The June 6th Court papers obtained by People Magazine states:
"The children not having a relationship with their father is harmful to them and that Jolie could be in danger of losing full custody if the minor children remain closed down to their father."
I would categorize this divorce as a high-conflict divorce and the custody battle seems to be heating up.
I have seen in my custody cases that many times one of the parents will not promote and at worse still discourage the children from seeing the other parent. This is called parental alienation and is quite common especially in bitter custody battles.
In your child custody trial preparations you must file a pretrial statement to the judge in your case.
Your pretrial statement is a statement to the judge where you tell the judge what it is that you're asking for at trial.
This is an important part of your child custody trial preparation. In different states and countries different judges have different rules about what's required in your pretrial statement.
I want to talk with you about considering actions or behavior of the other party when you are making decisions in your custody case.
Within the last few days I met with a potential client and he and his ex entered into an agreement for joint custody and equal parenting time just a few months ago.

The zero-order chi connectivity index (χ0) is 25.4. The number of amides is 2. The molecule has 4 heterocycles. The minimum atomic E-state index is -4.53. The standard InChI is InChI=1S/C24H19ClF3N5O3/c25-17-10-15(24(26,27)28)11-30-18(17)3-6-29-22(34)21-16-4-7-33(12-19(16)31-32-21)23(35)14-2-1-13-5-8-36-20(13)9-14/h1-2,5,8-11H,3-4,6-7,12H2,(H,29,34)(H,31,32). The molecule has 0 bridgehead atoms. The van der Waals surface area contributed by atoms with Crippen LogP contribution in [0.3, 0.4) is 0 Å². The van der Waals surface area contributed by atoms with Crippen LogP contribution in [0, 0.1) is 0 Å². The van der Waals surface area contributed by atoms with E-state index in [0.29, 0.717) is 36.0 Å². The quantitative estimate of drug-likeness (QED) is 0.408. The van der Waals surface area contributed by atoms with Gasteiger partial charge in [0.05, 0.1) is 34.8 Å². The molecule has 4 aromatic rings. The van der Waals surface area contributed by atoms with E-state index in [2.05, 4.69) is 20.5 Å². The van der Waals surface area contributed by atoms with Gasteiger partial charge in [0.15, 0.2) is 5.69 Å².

However this potential client was upset because the other parent wasn't following their agreements and so he wanted to change custody and parenting time.
There were problems with because one, they had just entered into an agreement a few months ago. But another reason he wanted to change the current arrangement that he agreed to was because he said the other party had done certain things that affected the safety and well-being of their children.
When he named off those things to me I was quite surprised and thought this could make a difference in a custody or parenting time case. It could sway the judge one way or the other. I asked him when did these things happen and when did you find...
I want to talk to you about something that's closely related to one of the videos I've done in the last couple weeks about providing notice. If you haven't watched that video already, go back and take a look at it just. To briefly summarize in the video I tell you that you have to put the other party on notice of all the claims that you're making in your case. So related to that I want to talk about the pretrial statement. Your pretrial statement is a statement to the judge where you tell the judge what it is that you're asking for at trial. I imagine that in different states and countries different judges have different rules about what's required in your pretrial statement. In Arizona the judges require us and the rules require us to include information about the uncontested issues. That means issues that parties don't necessarily disagree on in fact. Those are issues that the parties might actually agree upon.
We also have to include...